Chrome does urban cycling shoes now.

Waterloo, Iowa Rules for Riding: "No rider of a bicycle shall practice any fancy or acrobatic riding or stunts or participate in any race, speed or endurance contest."

The "Adaptive Mountain Biking Festival" in Keystone, Colorado features human powered bikes and handcycles for disabled riders.

Quiet revolution...

Wednesday, June 27, 2007

Colorado Bike to Work Day news

My old friends in Colorado report tremendous participation in the 2007 Bike To Work Day in the Centennial State. In the Denver region, a record 23,000 cyclists rode their bikes to work today, an increase of 12% over last year. "It was exhilarating to see so many riders out today," said Denver County Judge Ray Satter, a hardcore bike commuter who rides to work year-round, even in the rain, snow or ice. Colorado Governor Bill Ritter is a enthusiastic recreational cyclist; he also participated in the event.

CBS4 Video: Thousands pedal to work in Front Range featuring Denver Mayor Hickenlooper and Governor Ritter.

Longmont Times-Call: Bikes, pancakes abound. "As of 8 a.m., about 100 people had stopped by for a bite to eat, said city associate civil engineer Len Marques. “I can tell by the number of sausages, actually,” said Marques, who helped organize city efforts to mark the alternative transportation day. (Len is a personal friend of mine and fantastic guy).

Boulder Daily Camera: Fitness, free food fuel ride to work features profiles of a wide range of bike commuters in Boulder.

Fort Collins Coloradoan: Biking, breakfast highlight Bike To Work Day.

9 News Video: Thousands participate with video of morning anchor Susie Wargin's 28 mile commute. I seem to recall another 9News reporter who's a hard core cyclist who was fired after she appeared nude in a magazine or website somewhere... What was her name?

Shame on the news sources in Pueblo, Colorado Springs, and Grand Junction who make no mention of Bike To Work festivities in those cities! Even the Greeley Tribune in Weld County at least publicized Bike To Work Day in a positive way.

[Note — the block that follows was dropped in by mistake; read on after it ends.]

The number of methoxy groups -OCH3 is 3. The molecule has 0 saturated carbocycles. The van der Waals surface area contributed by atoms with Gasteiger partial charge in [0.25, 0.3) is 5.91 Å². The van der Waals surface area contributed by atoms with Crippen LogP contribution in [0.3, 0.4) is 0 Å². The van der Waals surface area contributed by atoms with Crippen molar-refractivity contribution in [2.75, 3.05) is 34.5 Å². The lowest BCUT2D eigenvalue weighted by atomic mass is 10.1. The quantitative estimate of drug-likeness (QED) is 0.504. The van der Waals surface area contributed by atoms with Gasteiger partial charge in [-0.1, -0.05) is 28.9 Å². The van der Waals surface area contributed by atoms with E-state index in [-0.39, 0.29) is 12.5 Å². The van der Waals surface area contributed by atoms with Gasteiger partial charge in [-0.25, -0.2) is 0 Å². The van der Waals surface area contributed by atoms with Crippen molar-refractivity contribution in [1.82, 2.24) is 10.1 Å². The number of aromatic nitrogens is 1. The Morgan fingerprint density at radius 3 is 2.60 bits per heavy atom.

Chicago and the end of Critical Mass

When I first saw this news from the Chicago Critical Mass Grand Finale Committee that organizers planned to end the Critical Mass rides on September 28, I thought it was some kind of joke. I've received assurances from Da Square Wheelman and others that they are indeed planning a final ride on September 28, 2007 -- the 10th Anniversary of Chicago Critical Mass.

The Chicago Critical Mass Daley Plaza rides will celebrate its 10th anniversary in September. In recent years, the Chicago Critical Mass has steadily grown, with summer and fall rides typically attracting thousands of cyclists.

As the rides have grown, some feel that Critical Mass has strayed from its original altruistic roots and has become 'just another big bike-a-thon'. Others have been offended by public drunkenness, nudity, noisy sound systems and ill manners that now are all too common on many mass rides.

Accordingly, many feel that the 10th anniversary ride on September 28, 2007, should be the last Chicago Critical Mass ride-- a grand finale to commemorate the original values on which the ride were based: civility, self reliance, fresh air and fellowship.

There's a hint, however, that CCM may rise from the ashes of death in October with a new crew of organizers. Stay tuned.

Tuesday, June 26, 2007

Pie biter

"Don't be a pie biter." -- From Major Taylor's Dozen Don'ts.

Major Taylor was a legendary track cyclist at the turn of the 20th Century. He was probably the fastest rider at the time, but because of the color of his skin he was not allowed membership into the League of American Wheelman and could not compete in many race venues. From Ken Kifer's article about Major Taylor:
Time after time, he was refused entry into races, and he wasn't permitted to race in the South, which hurt his overall standings every year. He was not allowed to join the League of American Wheelman, the dominant cycling organization of his day, simply because of his color. He was turned away at hotels and restaurants, even on the evenings before major races. He was fined on numerous occasions for not racing when he had been the victim and not the cause of the problem. He faced a number of attempts to get him disqualified both because of his race and because of problems arising out of prejudices against him. He was sometimes fearful of other cyclists, and not without reason, as they sometimes threatened his life. He was personally attacked by the other racers, both before, after, and during the races, being choked insensible on one occasion and deliberately rammed at high speeds on another. During the race itself, it was more common than not for the other racers to all conspire against him, often trying to seriously hurt him, and otherwise trying to block him from winning. Even when he had won a race, the judge would often find the white man to be the victor when the race had been very close and, in the event of a tie, Taylor would lose.